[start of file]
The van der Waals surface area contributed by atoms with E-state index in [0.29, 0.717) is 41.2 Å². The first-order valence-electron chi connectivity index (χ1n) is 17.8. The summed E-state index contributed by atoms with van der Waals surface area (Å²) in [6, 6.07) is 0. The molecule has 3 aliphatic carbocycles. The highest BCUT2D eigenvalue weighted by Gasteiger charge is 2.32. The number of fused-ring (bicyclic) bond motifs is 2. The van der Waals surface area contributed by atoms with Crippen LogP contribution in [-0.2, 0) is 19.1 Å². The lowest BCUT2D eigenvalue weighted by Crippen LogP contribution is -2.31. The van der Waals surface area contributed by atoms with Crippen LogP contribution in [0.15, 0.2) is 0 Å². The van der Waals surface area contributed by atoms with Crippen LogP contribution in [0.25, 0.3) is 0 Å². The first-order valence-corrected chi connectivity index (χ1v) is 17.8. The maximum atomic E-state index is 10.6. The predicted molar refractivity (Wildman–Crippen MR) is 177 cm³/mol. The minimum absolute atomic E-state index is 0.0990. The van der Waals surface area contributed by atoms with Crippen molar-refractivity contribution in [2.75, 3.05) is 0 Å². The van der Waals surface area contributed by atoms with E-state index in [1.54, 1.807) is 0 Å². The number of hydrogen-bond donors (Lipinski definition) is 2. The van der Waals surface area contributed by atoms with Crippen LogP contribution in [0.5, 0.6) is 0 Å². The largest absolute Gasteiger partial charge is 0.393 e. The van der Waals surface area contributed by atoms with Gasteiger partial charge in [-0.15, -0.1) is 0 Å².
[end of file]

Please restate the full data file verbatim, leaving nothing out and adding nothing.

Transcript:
The van der Waals surface area contributed by atoms with E-state index in [0.29, 0.717) is 41.2 Å². The first-order valence-electron chi connectivity index (χ1n) is 17.8. The summed E-state index contributed by atoms with van der Waals surface area (Å²) in [6, 6.07) is 0. The molecule has 3 aliphatic carbocycles. The highest BCUT2D eigenvalue weighted by Gasteiger charge is 2.32. The number of fused-ring (bicyclic) bond motifs is 2. The van der Waals surface area contributed by atoms with Crippen LogP contribution in [-0.2, 0) is 19.1 Å². The lowest BCUT2D eigenvalue weighted by Crippen LogP contribution is -2.31. The van der Waals surface area contributed by atoms with Crippen LogP contribution in [0.15, 0.2) is 0 Å². The van der Waals surface area contributed by atoms with Crippen LogP contribution in [0.25, 0.3) is 0 Å². The first-order valence-corrected chi connectivity index (χ1v) is 17.8. The maximum atomic E-state index is 10.6. The predicted molar refractivity (Wildman–Crippen MR) is 177 cm³/mol. The minimum absolute atomic E-state index is 0.0990. The van der Waals surface area contributed by atoms with Crippen molar-refractivity contribution in [2.75, 3.05) is 0 Å². The van der Waals surface area contributed by atoms with E-state index in [1.54, 1.807) is 0 Å². The number of hydrogen-bond donors (Lipinski definition) is 2. The van der Waals surface area contributed by atoms with Crippen LogP contribution in [0.5, 0.6) is 0 Å². The largest absolute Gasteiger partial charge is 0.393 e. The van der Waals surface area contributed by atoms with Gasteiger partial charge in [-0.15, -0.1) is 0 Å².